Can we define physically independent entities that experience self-awareness as separate highly sentient beings *worth caring about*? Humans possess a dense cluster of nerve cell in their brain with the comparative minority spread out throughout the body and gut. Throughout our life almost all of our cells die and are replaced, the exception being those nerve cells. Nevertheless, it is fair to treat neurons as substrate upon which information is encoded rather than something that is a timeless definition of “who we are.”
The only similarity between the same person at an early age and a late age is their DNA (encoding with too much compression to define an independent sentient creature, so meaningless for this exercise), much of their nervous system (many cells don’t regrow — although technology is changing that — and can live until the rest of the body dies), and some of the information encoded in their cortical connections. Without a concept of self; particularly an ability to generate narrative and a timeline which connects the past self to the future self, I propose the being has no concept of individuality or on-going existence!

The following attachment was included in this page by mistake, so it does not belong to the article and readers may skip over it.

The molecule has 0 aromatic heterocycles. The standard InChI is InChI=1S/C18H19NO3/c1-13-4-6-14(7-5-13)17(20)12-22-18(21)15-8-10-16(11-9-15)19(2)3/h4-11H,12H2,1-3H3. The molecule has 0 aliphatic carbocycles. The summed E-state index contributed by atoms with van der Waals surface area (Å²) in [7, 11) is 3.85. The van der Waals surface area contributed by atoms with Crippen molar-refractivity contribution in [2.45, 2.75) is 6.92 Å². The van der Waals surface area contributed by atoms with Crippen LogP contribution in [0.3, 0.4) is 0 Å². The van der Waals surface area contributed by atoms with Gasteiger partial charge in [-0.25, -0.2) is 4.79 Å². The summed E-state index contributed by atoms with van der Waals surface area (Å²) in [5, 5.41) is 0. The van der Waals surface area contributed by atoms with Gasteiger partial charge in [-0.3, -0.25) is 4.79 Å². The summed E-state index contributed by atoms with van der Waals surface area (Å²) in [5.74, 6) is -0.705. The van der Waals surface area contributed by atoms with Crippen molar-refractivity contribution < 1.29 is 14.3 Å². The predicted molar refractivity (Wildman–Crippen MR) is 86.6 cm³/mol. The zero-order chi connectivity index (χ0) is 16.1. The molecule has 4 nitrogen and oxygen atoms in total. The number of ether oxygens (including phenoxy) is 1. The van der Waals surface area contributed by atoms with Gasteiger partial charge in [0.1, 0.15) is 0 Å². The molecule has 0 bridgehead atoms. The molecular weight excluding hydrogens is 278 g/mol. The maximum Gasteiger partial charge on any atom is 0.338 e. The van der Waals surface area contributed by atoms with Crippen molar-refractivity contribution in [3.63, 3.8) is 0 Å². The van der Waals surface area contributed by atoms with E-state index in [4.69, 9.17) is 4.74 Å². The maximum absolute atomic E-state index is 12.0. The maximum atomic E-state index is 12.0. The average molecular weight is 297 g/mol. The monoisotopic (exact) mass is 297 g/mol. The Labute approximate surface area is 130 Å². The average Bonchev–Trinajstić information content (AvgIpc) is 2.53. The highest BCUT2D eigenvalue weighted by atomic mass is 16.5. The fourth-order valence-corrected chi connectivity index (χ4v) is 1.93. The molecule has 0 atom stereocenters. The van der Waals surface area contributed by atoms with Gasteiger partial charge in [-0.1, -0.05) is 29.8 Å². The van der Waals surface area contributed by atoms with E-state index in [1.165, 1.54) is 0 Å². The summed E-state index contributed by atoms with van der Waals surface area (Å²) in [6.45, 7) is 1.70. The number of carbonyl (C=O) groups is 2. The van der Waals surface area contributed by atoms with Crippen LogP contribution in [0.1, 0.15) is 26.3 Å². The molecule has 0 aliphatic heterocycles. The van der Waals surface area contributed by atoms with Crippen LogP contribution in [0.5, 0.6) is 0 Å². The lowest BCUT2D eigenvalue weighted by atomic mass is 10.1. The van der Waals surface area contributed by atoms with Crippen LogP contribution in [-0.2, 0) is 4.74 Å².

This raises some interesting conclusions. People with surgically split brains can be considered two independent creatures (they are not completely independent since they are physically confined within the same system — their body — but this doesn’t change the fact that they will be able to function independently on a neurological level which is all that matters). More importantly, a lack of self-awareness may imply that a creature is unable to distinguish between it’s selves over time, let alone between itself and others. If this can be described as a lack in ability to narrate one’s life, it seems to prevent the experience of high level emotions such as suffering, joy, etc. This would also imply that it is not morally wrong to kill such creatures. Interestingly, it seems that humans fall into this category when they are at an early enough age, although the future of said human involves an ascension towards self-awareness. We can say that it is morally justifiable to kill cows since they cannot achieve self-awareness, but not morally justifiable to kill baby humans since they will achieve self-awareness in a future state (although it is maybe more morally justifiable than killing an already self-aware human?).